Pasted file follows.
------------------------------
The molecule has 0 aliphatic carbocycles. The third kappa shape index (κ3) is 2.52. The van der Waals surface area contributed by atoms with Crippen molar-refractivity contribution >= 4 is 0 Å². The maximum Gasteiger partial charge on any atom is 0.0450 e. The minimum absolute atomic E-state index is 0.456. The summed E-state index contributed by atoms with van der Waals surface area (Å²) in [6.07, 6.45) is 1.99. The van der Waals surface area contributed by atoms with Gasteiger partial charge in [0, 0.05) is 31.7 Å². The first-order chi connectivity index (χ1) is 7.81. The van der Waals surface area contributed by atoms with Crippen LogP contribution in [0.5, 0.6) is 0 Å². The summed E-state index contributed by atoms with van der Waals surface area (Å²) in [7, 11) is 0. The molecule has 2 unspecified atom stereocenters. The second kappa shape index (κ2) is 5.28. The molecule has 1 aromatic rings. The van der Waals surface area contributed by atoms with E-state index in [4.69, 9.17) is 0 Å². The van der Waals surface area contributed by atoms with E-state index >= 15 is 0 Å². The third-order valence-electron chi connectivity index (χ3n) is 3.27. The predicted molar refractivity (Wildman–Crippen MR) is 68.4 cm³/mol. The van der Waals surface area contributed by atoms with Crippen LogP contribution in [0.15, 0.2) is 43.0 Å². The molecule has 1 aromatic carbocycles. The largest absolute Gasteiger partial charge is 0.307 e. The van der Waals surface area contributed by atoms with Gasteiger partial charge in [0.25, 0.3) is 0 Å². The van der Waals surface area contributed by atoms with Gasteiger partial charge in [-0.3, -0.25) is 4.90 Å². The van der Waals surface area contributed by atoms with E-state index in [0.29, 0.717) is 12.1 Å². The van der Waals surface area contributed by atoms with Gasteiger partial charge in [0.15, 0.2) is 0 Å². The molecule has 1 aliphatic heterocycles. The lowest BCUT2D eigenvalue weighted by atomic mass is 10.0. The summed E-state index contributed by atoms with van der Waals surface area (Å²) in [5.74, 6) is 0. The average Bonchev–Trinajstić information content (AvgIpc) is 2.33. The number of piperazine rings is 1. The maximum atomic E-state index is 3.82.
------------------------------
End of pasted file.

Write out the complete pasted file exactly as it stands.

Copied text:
The molecule has 0 aliphatic carbocycles. The third kappa shape index (κ3) is 2.52. The van der Waals surface area contributed by atoms with Crippen molar-refractivity contribution >= 4 is 0 Å². The maximum Gasteiger partial charge on any atom is 0.0450 e. The minimum absolute atomic E-state index is 0.456. The summed E-state index contributed by atoms with van der Waals surface area (Å²) in [6.07, 6.45) is 1.99. The van der Waals surface area contributed by atoms with Gasteiger partial charge in [0, 0.05) is 31.7 Å². The first-order chi connectivity index (χ1) is 7.81. The van der Waals surface area contributed by atoms with Crippen LogP contribution in [0.5, 0.6) is 0 Å². The summed E-state index contributed by atoms with van der Waals surface area (Å²) in [7, 11) is 0. The molecule has 2 unspecified atom stereocenters. The second kappa shape index (κ2) is 5.28. The molecule has 1 aromatic rings. The van der Waals surface area contributed by atoms with E-state index in [4.69, 9.17) is 0 Å². The van der Waals surface area contributed by atoms with E-state index >= 15 is 0 Å². The third-order valence-electron chi connectivity index (χ3n) is 3.27. The predicted molar refractivity (Wildman–Crippen MR) is 68.4 cm³/mol. The van der Waals surface area contributed by atoms with Crippen LogP contribution in [0.15, 0.2) is 43.0 Å². The molecule has 1 aromatic carbocycles. The largest absolute Gasteiger partial charge is 0.307 e. The van der Waals surface area contributed by atoms with Gasteiger partial charge in [0.25, 0.3) is 0 Å². The van der Waals surface area contributed by atoms with Gasteiger partial charge in [-0.3, -0.25) is 4.90 Å². The van der Waals surface area contributed by atoms with E-state index in [0.29, 0.717) is 12.1 Å². The van der Waals surface area contributed by atoms with Gasteiger partial charge in [0.15, 0.2) is 0 Å². The molecule has 1 aliphatic heterocycles. The lowest BCUT2D eigenvalue weighted by atomic mass is 10.0. The summed E-state index contributed by atoms with van der Waals surface area (Å²) in [5.74, 6) is 0. The average Bonchev–Trinajstić information content (AvgIpc) is 2.33. The number of piperazine rings is 1. The maximum atomic E-state index is 3.82.